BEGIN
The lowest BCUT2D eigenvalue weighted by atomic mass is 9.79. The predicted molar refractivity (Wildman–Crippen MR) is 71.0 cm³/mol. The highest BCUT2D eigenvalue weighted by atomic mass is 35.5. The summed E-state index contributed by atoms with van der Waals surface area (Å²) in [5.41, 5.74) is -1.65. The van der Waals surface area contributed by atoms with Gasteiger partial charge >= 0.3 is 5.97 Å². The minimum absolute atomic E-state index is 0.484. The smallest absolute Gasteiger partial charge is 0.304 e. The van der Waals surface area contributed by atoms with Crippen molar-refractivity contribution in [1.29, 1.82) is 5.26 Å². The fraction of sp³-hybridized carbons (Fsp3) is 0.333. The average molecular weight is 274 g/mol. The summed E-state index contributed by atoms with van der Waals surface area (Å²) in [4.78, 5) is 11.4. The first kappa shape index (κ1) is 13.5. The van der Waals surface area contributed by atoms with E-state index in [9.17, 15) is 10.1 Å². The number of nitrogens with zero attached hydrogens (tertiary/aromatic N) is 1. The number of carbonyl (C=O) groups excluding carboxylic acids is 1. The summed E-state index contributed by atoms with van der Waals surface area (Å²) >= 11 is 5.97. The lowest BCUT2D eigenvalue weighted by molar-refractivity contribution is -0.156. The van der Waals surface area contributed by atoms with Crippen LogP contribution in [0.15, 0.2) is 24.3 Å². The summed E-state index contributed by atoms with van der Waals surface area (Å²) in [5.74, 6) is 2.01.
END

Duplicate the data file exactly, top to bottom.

The lowest BCUT2D eigenvalue weighted by atomic mass is 9.79. The predicted molar refractivity (Wildman–Crippen MR) is 71.0 cm³/mol. The highest BCUT2D eigenvalue weighted by atomic mass is 35.5. The summed E-state index contributed by atoms with van der Waals surface area (Å²) in [5.41, 5.74) is -1.65. The van der Waals surface area contributed by atoms with Gasteiger partial charge >= 0.3 is 5.97 Å². The minimum absolute atomic E-state index is 0.484. The smallest absolute Gasteiger partial charge is 0.304 e. The van der Waals surface area contributed by atoms with Crippen molar-refractivity contribution in [1.29, 1.82) is 5.26 Å². The fraction of sp³-hybridized carbons (Fsp3) is 0.333. The average molecular weight is 274 g/mol. The summed E-state index contributed by atoms with van der Waals surface area (Å²) in [4.78, 5) is 11.4. The first kappa shape index (κ1) is 13.5. The van der Waals surface area contributed by atoms with E-state index in [9.17, 15) is 10.1 Å². The number of nitrogens with zero attached hydrogens (tertiary/aromatic N) is 1. The number of carbonyl (C=O) groups excluding carboxylic acids is 1. The summed E-state index contributed by atoms with van der Waals surface area (Å²) >= 11 is 5.97. The lowest BCUT2D eigenvalue weighted by molar-refractivity contribution is -0.156. The van der Waals surface area contributed by atoms with Crippen LogP contribution in [0.15, 0.2) is 24.3 Å². The summed E-state index contributed by atoms with van der Waals surface area (Å²) in [5.74, 6) is 2.01.